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Chindia: Short Films from the Diaspora

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UTS Library

Level 2, Ultimo Rd & Quay St

Haymarket, NSW 2000

Australia

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'Chindia' consists of a visual art exhibition, a short film event and stories from the artists who explore issues of cultural and national identity, politics, displacement and diaspora histories.

As part of the 'Chindia' exhibition, ‘Chindia: Stort Films from the Diaspora’ will screen six short films from Jamaica, Malaysia, Singapore and Samoa that reveal a snapshot of the lived experiences of the Chinese and Indian diaspora communities. Learn how these short films unpack the multiplicity of identities in culturally diverse communities, and the various ways these identities have merged, grown and intersected with other communities.

HALF: THE STORY OF A CHINESE-JAMAICAN SON (Jamaica)
Caught between two cultures and races – Vincent Lee was born to a Chinese father and a Jamaican mother. After his father’s premature death, five-year-old Vincent sailed across the ocean to southern China where he endured a life of hardship and servitude. Separated from his mother and siblings for more than two decades, Vincent returned to his native Jamaica as an adult. In this compelling documentary told from multiple perspectives, Half reflects the complex, yet common practice of sending mixed-race sons to China for acculturation in the 1930s. It reveals one man’s universal search for family, identity, and belonging.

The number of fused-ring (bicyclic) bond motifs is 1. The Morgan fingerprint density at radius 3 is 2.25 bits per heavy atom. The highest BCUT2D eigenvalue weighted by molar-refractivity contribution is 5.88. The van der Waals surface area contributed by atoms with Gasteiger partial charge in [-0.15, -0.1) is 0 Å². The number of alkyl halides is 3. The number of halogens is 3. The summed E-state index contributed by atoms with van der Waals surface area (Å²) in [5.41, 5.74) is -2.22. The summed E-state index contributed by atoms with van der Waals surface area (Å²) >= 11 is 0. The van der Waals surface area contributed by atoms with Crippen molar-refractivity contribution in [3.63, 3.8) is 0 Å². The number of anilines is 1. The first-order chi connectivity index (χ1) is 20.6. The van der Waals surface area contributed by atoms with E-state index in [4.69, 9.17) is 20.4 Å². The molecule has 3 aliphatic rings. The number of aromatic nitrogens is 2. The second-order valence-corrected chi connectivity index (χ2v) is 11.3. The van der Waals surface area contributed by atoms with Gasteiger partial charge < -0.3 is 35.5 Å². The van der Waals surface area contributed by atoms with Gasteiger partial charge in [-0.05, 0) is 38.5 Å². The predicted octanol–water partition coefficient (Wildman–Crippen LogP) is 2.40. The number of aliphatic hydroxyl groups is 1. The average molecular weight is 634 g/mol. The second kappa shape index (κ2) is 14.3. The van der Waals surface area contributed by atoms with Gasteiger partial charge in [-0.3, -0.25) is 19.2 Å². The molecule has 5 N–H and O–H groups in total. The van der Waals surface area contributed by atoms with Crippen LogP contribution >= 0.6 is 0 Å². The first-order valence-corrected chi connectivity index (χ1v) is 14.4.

Duration: 24 minutes
Director: Jeanette Kong
Year: 2013

SINGH IN THE LION CITY (Singapore)
A documentary about a Singaporean Sikh man’s personal quest to decode his cultural identity. This sets him on a journey of self-discovery along a shared heritage trail – which he encapsulates and celebrates via the creation of an app. This film on touches on wider themes of diaspora and shared heritage.

Duration: 14 minutes
Director: Upneet Kaur-Nagpal
Year: 2018

KOPITIAM, THE APPRENTICE & PORTRAIT OF AN INVISIBLE MAN (Malaysia)
Kopitiam

A short documentary filmed as part of the kopitiam photo essay project commissioned by TimeOutKL. This is a journey into the heart of coffee shop culture in Kuala Lumpur. Bronze winner for Best Online Video at the Asian Digital Media Awards 2014.

The Apprentice
Low Kok Kee is 67. He runs a print shop in Chinatown, Kuala Lumpur, Malaysia. Foto Pak Tai has been faithfully serving the photography and printing needs of the local community since the 1940’s. With the advent of the digital age and a rapidly fluctuating appetite of the young and hip, Pak Tai is a business in decline. Increasingly dependent on his long-standing arrangement that for the time-being still sees the continual patronage from law enforcement for their official photographs, Low is somewhat philosophical about the day when he will be forced to draw the curtains on Pak Tai.

Duration: 4.59 minutes
Director: Mahen Bala
Year: 2015

Portrait of an Invisible Man
Mr. Moorthy is quite possibly the last working film projectionist in Malaysia. He had spent the last 30 odd-years feeding reels of film into the projector, making sure the patrons of the cinema are entertained with their weekly, if not daily, fix of cinema escapism. Today his job is being replaced with an automated digital system. In this short portrait documentary, he speaks of his memories watching films at the cinema and the changes that he has witnessed over the decades.

Duration: 4 minutes
Director: Mahen Bala
Year: 2012

DRAGONS IN PARADISE (Samoa)